As the bounty case now focuses on the defamation case filed by Saints linebacker Jonathan Vilma against Commissioner Roger Goodell, one of the main arguments will become whether Goodell acted recklessly when giving credence to anything said by former Saints assistant Mike Cerullo.
Recklessness becomes important because Vilma is a public figure. He can prove defamation only if he shows that Goodell knew that what he was saying about Vilma was false, or that if Goodell acted with reckless regard as to the truth or falsity of the statements.
Chris Mortensen of ESPN reports that Vilma soon will file a memo that shows the league and the Saints coordinated their security efforts in connection with the termination of Cerullo’s employment. This meshes with a strong allegation contained in a recent Vilma filing: “The Saints were so concerned about Cerullo’s stability, as Goodell also knew, that, when Cerullo was terminated, Saints head coach Sean Payton also was forced to obtain police protection at his house for fear that Cerullo would seek some type of retribution.”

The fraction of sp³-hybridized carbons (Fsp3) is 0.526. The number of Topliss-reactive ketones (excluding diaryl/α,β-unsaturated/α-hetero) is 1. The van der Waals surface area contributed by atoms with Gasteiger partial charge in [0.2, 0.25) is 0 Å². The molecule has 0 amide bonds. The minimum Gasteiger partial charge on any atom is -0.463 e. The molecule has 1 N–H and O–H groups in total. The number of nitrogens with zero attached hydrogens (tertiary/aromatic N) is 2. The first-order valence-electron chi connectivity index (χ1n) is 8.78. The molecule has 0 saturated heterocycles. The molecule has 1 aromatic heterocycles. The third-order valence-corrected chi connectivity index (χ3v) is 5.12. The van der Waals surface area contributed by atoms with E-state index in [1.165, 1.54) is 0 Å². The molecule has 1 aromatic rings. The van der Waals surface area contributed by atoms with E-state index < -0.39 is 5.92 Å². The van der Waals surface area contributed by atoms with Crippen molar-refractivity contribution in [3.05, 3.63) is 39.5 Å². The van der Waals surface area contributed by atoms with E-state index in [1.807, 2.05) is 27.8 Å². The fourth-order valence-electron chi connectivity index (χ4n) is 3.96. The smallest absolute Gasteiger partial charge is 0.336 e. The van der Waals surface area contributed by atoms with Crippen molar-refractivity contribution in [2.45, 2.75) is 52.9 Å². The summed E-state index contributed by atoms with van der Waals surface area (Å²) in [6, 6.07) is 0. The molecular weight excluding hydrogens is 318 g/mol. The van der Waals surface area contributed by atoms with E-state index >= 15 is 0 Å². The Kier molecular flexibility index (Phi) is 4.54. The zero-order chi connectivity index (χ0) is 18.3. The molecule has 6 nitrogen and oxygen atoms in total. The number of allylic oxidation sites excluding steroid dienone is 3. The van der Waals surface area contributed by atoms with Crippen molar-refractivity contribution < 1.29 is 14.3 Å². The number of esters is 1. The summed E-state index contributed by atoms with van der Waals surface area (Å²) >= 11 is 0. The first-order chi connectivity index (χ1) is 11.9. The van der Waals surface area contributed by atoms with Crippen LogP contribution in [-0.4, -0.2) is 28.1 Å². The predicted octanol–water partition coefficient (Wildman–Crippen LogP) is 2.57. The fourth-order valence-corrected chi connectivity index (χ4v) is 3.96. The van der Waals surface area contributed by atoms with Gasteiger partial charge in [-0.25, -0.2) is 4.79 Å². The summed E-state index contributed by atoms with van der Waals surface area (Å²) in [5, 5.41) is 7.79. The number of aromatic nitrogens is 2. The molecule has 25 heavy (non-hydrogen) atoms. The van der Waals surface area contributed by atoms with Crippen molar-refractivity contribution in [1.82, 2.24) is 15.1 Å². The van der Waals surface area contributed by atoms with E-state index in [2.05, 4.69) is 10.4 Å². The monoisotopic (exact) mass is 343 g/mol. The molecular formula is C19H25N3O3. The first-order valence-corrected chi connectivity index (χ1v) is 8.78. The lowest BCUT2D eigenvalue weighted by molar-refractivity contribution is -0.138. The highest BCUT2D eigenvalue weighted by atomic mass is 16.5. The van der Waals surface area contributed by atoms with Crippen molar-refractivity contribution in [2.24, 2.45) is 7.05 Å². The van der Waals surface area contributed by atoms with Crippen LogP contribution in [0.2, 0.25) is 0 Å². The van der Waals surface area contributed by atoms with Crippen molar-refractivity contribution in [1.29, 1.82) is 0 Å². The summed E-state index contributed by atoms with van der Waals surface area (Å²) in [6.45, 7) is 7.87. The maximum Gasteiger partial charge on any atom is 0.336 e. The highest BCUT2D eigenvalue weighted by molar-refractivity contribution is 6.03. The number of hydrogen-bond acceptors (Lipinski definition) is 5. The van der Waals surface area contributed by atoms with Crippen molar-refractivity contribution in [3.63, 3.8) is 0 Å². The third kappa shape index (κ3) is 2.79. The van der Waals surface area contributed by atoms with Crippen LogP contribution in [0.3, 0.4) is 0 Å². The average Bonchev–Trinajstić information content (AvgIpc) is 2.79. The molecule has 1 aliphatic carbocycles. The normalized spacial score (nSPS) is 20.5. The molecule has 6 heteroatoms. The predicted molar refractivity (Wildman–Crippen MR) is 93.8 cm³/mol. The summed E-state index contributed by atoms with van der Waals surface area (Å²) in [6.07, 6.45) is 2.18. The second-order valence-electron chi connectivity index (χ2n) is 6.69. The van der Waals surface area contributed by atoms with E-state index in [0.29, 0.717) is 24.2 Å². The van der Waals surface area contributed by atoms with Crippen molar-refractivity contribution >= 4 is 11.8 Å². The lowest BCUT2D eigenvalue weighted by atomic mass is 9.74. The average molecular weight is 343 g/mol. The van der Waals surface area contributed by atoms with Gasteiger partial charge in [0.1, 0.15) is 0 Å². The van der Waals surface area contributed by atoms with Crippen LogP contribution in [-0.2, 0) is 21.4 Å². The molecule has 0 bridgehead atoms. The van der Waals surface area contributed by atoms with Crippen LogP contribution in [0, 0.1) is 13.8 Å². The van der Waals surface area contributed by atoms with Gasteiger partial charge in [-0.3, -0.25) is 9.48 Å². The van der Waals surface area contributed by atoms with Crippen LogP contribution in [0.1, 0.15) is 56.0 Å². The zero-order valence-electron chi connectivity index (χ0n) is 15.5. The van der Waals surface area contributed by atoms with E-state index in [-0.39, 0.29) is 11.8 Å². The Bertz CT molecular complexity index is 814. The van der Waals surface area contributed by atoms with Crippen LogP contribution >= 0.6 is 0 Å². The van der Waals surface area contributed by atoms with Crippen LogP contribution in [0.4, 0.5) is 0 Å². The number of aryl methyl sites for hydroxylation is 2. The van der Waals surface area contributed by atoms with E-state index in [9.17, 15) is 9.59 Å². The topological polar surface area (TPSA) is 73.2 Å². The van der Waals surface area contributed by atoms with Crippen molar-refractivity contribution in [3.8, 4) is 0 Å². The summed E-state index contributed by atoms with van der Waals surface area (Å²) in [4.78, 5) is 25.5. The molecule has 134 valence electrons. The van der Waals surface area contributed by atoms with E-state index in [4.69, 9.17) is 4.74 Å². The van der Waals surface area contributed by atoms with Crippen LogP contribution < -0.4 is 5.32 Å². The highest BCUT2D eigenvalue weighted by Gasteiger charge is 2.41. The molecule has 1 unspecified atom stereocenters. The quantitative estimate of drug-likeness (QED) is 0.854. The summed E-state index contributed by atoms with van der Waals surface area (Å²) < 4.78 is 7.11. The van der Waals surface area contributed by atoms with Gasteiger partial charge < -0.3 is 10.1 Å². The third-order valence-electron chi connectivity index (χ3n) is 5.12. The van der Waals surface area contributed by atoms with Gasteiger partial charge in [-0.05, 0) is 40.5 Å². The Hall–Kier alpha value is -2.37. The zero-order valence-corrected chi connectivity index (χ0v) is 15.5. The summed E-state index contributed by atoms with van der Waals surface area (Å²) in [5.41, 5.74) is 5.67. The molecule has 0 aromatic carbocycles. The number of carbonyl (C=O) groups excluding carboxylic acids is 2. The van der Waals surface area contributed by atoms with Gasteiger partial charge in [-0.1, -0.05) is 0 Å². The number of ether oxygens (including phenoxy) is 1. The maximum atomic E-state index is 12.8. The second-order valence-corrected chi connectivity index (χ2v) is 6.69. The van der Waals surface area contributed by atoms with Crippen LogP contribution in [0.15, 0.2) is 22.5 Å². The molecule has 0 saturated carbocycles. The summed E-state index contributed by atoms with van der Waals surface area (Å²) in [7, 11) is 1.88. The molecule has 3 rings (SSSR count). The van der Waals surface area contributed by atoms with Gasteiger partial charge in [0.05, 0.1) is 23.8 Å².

The argument will be that the NFL knew that there were concerns that Cerullo would not react well to the team’s decision to fire him. Which means that anything he later said about the Saints should be taken with a proverbial grain of salt.
But Vilma now contends that, as to the allegation that he placed a bounty on Kurt Warner, Cerullo was Goodell’s only source. In Vilma’s defamation case, Goodell and the NFL will have to show that Cerullo was reliable, despite any inherent biases.